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Thread: make MacOSX applications with RS XE2 (step-by-step)

  1. #1

    make MacOSX applications with RS XE2 (step-by-step)

    i've found this link
    some good points about how to setting up Delphi XE2 in OSX

    http://www.simonjstuart.com/2011/09/...strated-guide/

  2. #2
    Interesting, and it is a move in the right direction of Embarcadero. Still, I feel it is quite a compomise. Developing Mac programs on a PC, cross-compiling, that doesn't feel right, feels like a detour. The opposite was possible in the past, when Metrowerks made a PC compiler that ran on the Mac. I never touched it.

  3. #3
    Personally I am finding it awesome. I can work on my PC with my comfortable environment on my 27" screen - and compile and watch the result on my MacBook. So far there have been many hurdles and working out what does and does not work on the Mac but my first cross platform app is now about 50% done.
    The views expressed on this programme are bloody good ones. - Fred Dagg

  4. #4
    Quote Originally Posted by Ingemar View Post
    Interesting, and it is a move in the right direction of Embarcadero. Still, I feel it is quite a compomise. Developing Mac programs on a PC, cross-compiling, that doesn't feel right, feels like a detour. The opposite was possible in the past, when Metrowerks made a PC compiler that ran on the Mac. I never touched it.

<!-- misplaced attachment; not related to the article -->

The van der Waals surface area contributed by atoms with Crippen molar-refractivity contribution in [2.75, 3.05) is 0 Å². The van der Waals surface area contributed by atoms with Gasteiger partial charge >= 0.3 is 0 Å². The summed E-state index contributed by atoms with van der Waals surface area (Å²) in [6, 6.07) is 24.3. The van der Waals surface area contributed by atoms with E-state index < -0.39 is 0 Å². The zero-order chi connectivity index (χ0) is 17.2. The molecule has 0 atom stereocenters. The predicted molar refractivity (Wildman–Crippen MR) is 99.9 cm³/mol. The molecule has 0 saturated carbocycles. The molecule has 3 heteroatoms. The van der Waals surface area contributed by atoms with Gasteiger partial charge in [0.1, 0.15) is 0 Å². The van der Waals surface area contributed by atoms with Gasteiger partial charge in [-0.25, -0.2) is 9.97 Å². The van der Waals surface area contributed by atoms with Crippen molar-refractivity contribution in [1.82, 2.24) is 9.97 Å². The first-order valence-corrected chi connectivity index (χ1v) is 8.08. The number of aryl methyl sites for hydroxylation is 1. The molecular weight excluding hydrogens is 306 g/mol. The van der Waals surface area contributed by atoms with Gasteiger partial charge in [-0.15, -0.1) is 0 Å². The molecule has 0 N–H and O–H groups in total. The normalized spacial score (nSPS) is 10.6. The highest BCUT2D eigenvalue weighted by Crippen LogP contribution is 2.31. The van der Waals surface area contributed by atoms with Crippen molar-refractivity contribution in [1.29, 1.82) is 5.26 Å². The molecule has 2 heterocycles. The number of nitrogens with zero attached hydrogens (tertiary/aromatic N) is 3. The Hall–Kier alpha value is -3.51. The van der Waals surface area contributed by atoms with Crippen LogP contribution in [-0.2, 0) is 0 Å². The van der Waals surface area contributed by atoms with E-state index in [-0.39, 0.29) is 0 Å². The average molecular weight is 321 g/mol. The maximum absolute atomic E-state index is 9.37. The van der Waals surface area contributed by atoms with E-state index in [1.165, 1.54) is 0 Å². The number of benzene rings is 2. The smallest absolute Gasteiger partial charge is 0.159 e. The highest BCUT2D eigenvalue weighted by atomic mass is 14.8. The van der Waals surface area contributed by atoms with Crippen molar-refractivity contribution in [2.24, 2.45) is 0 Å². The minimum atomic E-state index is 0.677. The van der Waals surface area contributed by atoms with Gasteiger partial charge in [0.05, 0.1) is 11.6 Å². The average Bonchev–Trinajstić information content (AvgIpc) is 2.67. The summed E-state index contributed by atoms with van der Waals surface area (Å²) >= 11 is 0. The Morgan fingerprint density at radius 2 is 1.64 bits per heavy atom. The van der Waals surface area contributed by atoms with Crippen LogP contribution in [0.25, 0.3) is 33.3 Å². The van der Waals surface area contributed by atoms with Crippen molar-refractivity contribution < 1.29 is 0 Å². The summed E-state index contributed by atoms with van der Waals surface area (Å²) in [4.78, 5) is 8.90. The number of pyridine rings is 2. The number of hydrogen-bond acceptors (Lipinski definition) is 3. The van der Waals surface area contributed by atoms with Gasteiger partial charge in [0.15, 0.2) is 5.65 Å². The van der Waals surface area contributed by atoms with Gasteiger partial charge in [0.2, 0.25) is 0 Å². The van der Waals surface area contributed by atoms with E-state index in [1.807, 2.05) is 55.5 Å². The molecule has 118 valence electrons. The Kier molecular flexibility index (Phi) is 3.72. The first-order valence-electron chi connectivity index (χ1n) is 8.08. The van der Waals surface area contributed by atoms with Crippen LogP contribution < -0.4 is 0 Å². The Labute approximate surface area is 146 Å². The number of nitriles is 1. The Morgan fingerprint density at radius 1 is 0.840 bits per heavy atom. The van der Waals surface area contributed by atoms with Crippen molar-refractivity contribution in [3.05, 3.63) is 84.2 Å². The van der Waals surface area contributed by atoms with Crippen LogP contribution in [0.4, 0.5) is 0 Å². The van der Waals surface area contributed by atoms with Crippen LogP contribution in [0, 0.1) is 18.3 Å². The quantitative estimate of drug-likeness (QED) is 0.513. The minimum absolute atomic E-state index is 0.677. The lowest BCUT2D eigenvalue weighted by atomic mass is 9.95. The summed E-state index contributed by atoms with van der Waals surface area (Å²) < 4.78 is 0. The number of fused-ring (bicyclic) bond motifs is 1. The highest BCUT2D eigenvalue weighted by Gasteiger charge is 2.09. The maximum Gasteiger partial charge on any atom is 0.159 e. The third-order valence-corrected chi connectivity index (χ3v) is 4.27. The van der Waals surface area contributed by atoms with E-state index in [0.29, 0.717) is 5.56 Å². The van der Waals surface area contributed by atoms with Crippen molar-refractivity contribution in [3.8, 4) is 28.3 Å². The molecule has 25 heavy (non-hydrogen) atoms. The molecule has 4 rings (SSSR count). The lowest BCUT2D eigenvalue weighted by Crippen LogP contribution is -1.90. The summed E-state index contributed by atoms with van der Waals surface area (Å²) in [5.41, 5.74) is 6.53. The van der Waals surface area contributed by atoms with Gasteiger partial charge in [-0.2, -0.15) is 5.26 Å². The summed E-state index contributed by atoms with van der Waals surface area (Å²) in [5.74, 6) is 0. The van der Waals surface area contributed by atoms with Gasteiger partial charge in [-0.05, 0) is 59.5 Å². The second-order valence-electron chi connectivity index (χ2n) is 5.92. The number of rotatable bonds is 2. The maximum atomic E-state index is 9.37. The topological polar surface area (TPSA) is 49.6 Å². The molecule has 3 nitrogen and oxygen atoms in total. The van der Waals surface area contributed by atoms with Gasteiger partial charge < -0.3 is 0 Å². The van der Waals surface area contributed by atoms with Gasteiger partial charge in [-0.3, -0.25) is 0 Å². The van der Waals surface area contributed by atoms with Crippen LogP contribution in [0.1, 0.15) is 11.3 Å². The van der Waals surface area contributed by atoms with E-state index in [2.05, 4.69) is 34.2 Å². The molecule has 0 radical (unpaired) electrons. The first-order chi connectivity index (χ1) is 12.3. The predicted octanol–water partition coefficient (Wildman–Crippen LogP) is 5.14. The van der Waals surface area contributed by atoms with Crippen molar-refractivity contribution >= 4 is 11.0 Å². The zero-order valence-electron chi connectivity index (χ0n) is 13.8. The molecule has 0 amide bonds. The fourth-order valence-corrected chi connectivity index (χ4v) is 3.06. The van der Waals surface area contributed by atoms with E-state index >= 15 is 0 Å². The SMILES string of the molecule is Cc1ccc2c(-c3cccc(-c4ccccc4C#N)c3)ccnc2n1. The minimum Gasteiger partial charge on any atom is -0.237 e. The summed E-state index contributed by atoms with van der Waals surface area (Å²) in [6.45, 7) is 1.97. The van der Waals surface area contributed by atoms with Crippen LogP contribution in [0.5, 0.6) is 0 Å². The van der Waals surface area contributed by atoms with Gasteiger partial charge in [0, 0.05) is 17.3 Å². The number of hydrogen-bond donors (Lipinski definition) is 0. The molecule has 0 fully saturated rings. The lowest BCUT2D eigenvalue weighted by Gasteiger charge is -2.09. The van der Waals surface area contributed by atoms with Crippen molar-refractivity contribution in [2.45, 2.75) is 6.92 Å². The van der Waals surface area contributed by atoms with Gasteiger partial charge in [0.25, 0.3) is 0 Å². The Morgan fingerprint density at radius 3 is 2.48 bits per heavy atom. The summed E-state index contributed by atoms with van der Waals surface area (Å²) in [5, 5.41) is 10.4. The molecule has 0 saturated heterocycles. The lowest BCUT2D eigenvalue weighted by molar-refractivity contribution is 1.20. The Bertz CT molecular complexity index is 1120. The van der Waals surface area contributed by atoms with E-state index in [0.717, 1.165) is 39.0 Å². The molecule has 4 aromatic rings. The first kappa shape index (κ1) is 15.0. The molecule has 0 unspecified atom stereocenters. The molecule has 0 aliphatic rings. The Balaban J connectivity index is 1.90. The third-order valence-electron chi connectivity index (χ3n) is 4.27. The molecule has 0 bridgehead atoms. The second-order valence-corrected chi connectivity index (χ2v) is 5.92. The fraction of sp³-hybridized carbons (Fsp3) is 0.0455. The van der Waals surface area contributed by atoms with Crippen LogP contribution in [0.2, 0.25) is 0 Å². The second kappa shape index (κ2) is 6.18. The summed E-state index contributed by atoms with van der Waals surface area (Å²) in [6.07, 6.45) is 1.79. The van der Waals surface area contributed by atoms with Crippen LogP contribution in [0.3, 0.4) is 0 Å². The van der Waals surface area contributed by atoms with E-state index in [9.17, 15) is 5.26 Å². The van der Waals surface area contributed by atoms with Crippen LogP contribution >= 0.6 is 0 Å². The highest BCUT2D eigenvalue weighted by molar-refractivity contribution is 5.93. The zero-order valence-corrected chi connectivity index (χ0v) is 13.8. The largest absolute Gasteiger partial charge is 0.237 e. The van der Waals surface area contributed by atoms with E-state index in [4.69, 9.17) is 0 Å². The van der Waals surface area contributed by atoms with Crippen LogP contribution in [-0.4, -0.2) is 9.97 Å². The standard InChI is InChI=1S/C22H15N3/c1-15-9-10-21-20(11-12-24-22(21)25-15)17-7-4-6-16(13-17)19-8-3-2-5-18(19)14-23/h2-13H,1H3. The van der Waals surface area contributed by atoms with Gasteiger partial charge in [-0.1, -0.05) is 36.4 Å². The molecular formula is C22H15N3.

Actually, I'm on this with Czar. You make an application on your main PC with FireMonkey and even debug it. Then, you simply change platform in IDE and viola, it works and looks exactly the same on Mac! The difference in specs between my main PC and Mac is quite large, so I'm glad I can keep working on main PC and test stuff on the Mac remotely (it will be quite expensive to match the Mac with my PC, getting Core i7 and high-performance RAM). Also, on Mac in the majority of IDEs, Lazarus included, I found the 3-key shortcuts and all these weird-looking special buttons difficult to get used to.

    By the way, those who develop for iOS using Delphi XE 2 should get Update 1, which improves performance by large margin (I'm surprised there's no news about it here on PGD).

  5. #5
    PGD Staff / News Reporter Stoney's Avatar
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    Quote Originally Posted by Lifepower View Post
    Also, on Mac in the majority of IDEs, Lazarus included, I found the 3-key shortcuts and all these weird-looking special buttons difficult to get used to.
    There is just one 3-key shortcut you need on Lazarus: CTRL+SHIFT+C , which is code completion: You have made the interface section of your class, place your cursor in there somewhere and press this combination and Lazarus magically builds you the implementation part. (It's also the same combination as on any other platform.)